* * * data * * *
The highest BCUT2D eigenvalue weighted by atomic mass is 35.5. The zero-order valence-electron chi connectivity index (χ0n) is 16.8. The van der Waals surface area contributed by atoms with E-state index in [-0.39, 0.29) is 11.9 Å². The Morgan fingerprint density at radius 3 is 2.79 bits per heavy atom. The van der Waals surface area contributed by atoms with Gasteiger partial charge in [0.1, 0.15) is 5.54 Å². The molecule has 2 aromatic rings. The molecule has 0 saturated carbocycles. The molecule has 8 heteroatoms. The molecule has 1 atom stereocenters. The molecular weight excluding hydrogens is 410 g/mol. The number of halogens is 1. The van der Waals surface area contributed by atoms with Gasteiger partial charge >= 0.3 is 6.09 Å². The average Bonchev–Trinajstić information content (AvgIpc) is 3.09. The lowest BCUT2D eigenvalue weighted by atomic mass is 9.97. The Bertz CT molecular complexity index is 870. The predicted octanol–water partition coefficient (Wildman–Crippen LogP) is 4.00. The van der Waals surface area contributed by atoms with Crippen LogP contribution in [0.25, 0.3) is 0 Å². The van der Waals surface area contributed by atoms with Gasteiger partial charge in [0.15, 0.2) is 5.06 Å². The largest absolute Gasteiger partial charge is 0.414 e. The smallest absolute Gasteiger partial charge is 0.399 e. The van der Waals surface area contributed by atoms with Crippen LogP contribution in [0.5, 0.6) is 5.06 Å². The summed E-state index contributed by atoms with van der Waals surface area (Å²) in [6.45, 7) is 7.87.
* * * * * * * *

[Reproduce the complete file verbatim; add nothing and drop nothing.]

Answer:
The highest BCUT2D eigenvalue weighted by atomic mass is 35.5. The zero-order valence-electron chi connectivity index (χ0n) is 16.8. The van der Waals surface area contributed by atoms with E-state index in [-0.39, 0.29) is 11.9 Å². The Morgan fingerprint density at radius 3 is 2.79 bits per heavy atom. The van der Waals surface area contributed by atoms with Gasteiger partial charge in [0.1, 0.15) is 5.54 Å². The molecule has 2 aromatic rings. The molecule has 0 saturated carbocycles. The molecule has 8 heteroatoms. The molecule has 1 atom stereocenters. The molecular weight excluding hydrogens is 410 g/mol. The number of halogens is 1. The van der Waals surface area contributed by atoms with Gasteiger partial charge >= 0.3 is 6.09 Å². The average Bonchev–Trinajstić information content (AvgIpc) is 3.09. The lowest BCUT2D eigenvalue weighted by atomic mass is 9.97. The Bertz CT molecular complexity index is 870. The predicted octanol–water partition coefficient (Wildman–Crippen LogP) is 4.00. The van der Waals surface area contributed by atoms with Crippen LogP contribution in [0.25, 0.3) is 0 Å². The van der Waals surface area contributed by atoms with Gasteiger partial charge in [0.15, 0.2) is 5.06 Å². The largest absolute Gasteiger partial charge is 0.414 e. The smallest absolute Gasteiger partial charge is 0.399 e. The van der Waals surface area contributed by atoms with Crippen LogP contribution in [0.5, 0.6) is 5.06 Å². The summed E-state index contributed by atoms with van der Waals surface area (Å²) in [6.45, 7) is 7.87.